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Jesus Creed

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Over the last year or so I’ve written a number of posts that have reflected on various aspects of the intersection of science and faith.  These are issues and questions that I’ve thought about and wrestled with most of my adult life. How should we interpret Genesis or Romans? What does it mean to claim that scripture is inspired? How much of Genesis is historical? Does it matter that Paul thought that Adam and Eve were unique individuals, if he did? How can we reconcile evolution with creation by God? Should we try? Is there room for chance in the universe? How can we reconcile the evidence for common descent with Adam and Eve and Original Sin?  I could go on – but you get the idea.

These kinds of questions have been faced by many Christians over the last hundred years or so – often times contributing to a loss of faith, other times to a withdrawal, or to the development of an ironic faith. See Scot’s book Finding Faith, Losing Faith: Stories of Conversion and Apostasy or his CT article on ironic faith for more on these paths.  These are deep questions, how we deal with them has serious ramifications – and the questions are not going to go away.

I have a simple question I would like to pose today:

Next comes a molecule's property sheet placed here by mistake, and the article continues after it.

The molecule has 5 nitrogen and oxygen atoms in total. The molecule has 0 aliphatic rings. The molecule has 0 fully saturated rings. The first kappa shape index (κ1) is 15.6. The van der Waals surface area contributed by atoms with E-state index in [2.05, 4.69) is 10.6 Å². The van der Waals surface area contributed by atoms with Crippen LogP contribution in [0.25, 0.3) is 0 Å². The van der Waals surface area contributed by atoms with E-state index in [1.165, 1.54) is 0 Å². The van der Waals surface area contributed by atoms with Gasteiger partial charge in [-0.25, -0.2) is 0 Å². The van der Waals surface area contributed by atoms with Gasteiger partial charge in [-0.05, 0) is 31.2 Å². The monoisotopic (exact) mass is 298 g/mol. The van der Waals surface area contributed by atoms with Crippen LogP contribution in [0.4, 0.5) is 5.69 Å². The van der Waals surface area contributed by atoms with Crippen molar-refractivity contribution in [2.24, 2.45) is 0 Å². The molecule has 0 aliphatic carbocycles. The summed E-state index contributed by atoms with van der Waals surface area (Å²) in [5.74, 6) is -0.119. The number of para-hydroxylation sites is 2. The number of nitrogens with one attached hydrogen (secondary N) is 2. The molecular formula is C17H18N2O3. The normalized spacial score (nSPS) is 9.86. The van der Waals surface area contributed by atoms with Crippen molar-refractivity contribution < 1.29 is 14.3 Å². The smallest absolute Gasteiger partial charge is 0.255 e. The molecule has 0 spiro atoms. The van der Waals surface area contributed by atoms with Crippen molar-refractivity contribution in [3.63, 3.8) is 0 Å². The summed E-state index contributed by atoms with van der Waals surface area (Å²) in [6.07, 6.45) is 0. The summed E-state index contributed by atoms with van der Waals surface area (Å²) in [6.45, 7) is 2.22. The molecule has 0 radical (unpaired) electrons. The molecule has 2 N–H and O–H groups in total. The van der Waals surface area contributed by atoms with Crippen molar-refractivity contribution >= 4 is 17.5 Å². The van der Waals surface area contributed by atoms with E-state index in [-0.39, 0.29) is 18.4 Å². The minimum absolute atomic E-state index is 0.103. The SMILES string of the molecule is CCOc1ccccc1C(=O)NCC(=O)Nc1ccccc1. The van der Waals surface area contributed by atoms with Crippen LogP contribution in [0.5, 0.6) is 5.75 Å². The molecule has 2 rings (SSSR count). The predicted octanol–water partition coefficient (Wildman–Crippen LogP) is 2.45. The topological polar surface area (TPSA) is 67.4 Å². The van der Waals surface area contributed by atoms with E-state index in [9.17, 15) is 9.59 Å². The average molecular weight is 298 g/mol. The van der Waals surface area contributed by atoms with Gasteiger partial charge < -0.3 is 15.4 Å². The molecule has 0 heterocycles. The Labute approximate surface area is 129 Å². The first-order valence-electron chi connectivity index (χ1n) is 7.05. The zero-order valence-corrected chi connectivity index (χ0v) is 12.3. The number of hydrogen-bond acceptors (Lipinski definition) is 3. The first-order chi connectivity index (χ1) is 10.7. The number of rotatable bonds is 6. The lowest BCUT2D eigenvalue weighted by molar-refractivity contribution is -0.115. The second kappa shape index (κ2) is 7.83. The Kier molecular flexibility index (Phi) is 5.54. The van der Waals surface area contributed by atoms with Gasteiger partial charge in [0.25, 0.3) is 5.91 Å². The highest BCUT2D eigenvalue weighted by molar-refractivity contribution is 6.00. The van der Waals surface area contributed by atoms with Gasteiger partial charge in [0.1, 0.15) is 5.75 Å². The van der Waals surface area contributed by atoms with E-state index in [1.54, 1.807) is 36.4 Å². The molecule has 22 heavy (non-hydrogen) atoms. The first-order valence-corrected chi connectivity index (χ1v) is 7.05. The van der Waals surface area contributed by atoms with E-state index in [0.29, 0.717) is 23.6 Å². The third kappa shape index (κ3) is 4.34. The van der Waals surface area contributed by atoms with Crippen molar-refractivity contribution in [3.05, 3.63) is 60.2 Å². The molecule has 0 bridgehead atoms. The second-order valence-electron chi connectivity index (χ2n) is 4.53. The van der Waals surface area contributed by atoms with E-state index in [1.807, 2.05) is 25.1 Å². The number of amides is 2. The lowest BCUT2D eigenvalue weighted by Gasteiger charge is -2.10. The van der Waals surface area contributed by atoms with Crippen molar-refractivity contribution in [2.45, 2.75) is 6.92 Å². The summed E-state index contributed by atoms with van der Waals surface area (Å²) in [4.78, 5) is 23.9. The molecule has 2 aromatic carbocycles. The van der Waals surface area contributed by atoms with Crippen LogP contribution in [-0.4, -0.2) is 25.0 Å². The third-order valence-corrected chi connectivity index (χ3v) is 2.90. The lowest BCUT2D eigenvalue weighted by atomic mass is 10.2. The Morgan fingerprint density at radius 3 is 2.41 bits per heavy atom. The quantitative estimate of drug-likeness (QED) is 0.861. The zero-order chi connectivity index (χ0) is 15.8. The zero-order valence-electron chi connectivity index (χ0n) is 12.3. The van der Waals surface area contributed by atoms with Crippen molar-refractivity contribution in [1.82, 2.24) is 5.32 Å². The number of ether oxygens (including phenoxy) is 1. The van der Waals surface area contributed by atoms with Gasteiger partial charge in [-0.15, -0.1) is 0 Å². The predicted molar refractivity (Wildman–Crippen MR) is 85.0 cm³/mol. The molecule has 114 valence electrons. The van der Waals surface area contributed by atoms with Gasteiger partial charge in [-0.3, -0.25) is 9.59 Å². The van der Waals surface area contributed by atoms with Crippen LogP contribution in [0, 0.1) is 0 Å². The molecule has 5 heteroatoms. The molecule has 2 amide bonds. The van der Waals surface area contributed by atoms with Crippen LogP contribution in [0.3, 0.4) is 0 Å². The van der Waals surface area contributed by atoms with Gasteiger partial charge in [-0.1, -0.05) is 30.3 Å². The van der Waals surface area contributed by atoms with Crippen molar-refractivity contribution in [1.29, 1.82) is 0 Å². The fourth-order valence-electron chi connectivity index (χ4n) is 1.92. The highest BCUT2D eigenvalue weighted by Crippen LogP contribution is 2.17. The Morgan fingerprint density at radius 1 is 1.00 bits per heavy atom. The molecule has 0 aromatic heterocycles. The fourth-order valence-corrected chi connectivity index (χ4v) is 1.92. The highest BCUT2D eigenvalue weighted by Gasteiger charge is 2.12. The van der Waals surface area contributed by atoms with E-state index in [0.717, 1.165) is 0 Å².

What is the correct pastoral approach to the issues that arise at the intersection of science and faith?

As we’ve been thinking through these
ideas at the intersection of science and faith I have been persistent that the evidence for an old earth and an
older universe is overwhelming – there is no room for doubt here. More
significantly I have tried to explain why I find the evidence for
evolution and common descent persuasive, and why the idea of a literal
Adam and Eve seems difficult to reconcile with the data.

In putting forth my ideas and thoughts I have been more blunt and more honest than is my usual habit.  I have found it useful, as I have learned quite a bit through writing these posts and through the conversation that results.  Some of the posts and comments reflect “thinking in public” more than firm preconviction.

But this blog is a public forum. Anyone can read and anyone can contribute to the conversation (well – as long as they remain civil and on topic). This conversation can help those who have questions and doubts, especially those who cannot find a space for safe conversation off-line.  On the other hand it can challenge the faith of some who might never have needed to confront these issues and question. There is potential for doing good – and there is potential for doing harm.

I am interested in what you think – especially those who are pastors, youth workers, involved in University ministries and such.

What is the best pastoral approach to these questions? Should we be more concerned with potential harm or potential good?

If you wish to contact me directly you may do so at rjs4mail [at] att.net.

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